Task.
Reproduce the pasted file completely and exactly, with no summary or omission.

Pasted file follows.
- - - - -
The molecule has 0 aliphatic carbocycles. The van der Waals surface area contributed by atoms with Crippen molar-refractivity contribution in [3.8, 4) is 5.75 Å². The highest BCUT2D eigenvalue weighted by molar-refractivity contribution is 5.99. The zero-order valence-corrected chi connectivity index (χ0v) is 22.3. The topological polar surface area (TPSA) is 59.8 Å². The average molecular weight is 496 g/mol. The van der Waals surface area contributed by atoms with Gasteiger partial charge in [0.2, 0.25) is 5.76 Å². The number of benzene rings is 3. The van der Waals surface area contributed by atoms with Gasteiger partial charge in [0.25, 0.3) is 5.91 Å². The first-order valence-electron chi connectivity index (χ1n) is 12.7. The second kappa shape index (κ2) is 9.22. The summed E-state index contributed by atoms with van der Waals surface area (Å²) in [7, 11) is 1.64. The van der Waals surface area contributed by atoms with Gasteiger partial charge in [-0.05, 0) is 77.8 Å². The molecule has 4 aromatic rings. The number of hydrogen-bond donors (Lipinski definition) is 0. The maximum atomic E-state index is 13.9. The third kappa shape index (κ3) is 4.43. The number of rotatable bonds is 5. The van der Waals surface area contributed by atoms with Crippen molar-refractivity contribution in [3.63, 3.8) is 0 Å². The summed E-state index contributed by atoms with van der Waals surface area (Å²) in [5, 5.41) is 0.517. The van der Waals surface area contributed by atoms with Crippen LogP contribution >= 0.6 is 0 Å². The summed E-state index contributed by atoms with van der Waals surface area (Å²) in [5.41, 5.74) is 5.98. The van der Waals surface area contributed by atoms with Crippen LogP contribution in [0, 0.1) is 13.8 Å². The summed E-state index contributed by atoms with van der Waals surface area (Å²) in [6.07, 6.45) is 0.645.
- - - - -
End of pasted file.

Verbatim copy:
The molecule has 0 aliphatic carbocycles. The van der Waals surface area contributed by atoms with Crippen molar-refractivity contribution in [3.8, 4) is 5.75 Å². The highest BCUT2D eigenvalue weighted by molar-refractivity contribution is 5.99. The zero-order valence-corrected chi connectivity index (χ0v) is 22.3. The topological polar surface area (TPSA) is 59.8 Å². The average molecular weight is 496 g/mol. The van der Waals surface area contributed by atoms with Gasteiger partial charge in [0.2, 0.25) is 5.76 Å². The number of benzene rings is 3. The van der Waals surface area contributed by atoms with Gasteiger partial charge in [0.25, 0.3) is 5.91 Å². The first-order valence-electron chi connectivity index (χ1n) is 12.7. The second kappa shape index (κ2) is 9.22. The summed E-state index contributed by atoms with van der Waals surface area (Å²) in [7, 11) is 1.64. The van der Waals surface area contributed by atoms with Gasteiger partial charge in [-0.05, 0) is 77.8 Å². The molecule has 4 aromatic rings. The number of hydrogen-bond donors (Lipinski definition) is 0. The maximum atomic E-state index is 13.9. The third kappa shape index (κ3) is 4.43. The number of rotatable bonds is 5. The van der Waals surface area contributed by atoms with Crippen molar-refractivity contribution in [3.63, 3.8) is 0 Å². The summed E-state index contributed by atoms with van der Waals surface area (Å²) in [5, 5.41) is 0.517. The van der Waals surface area contributed by atoms with Crippen LogP contribution >= 0.6 is 0 Å². The summed E-state index contributed by atoms with van der Waals surface area (Å²) in [5.41, 5.74) is 5.98. The van der Waals surface area contributed by atoms with Crippen LogP contribution in [0, 0.1) is 13.8 Å². The summed E-state index contributed by atoms with van der Waals surface area (Å²) in [6.07, 6.45) is 0.645.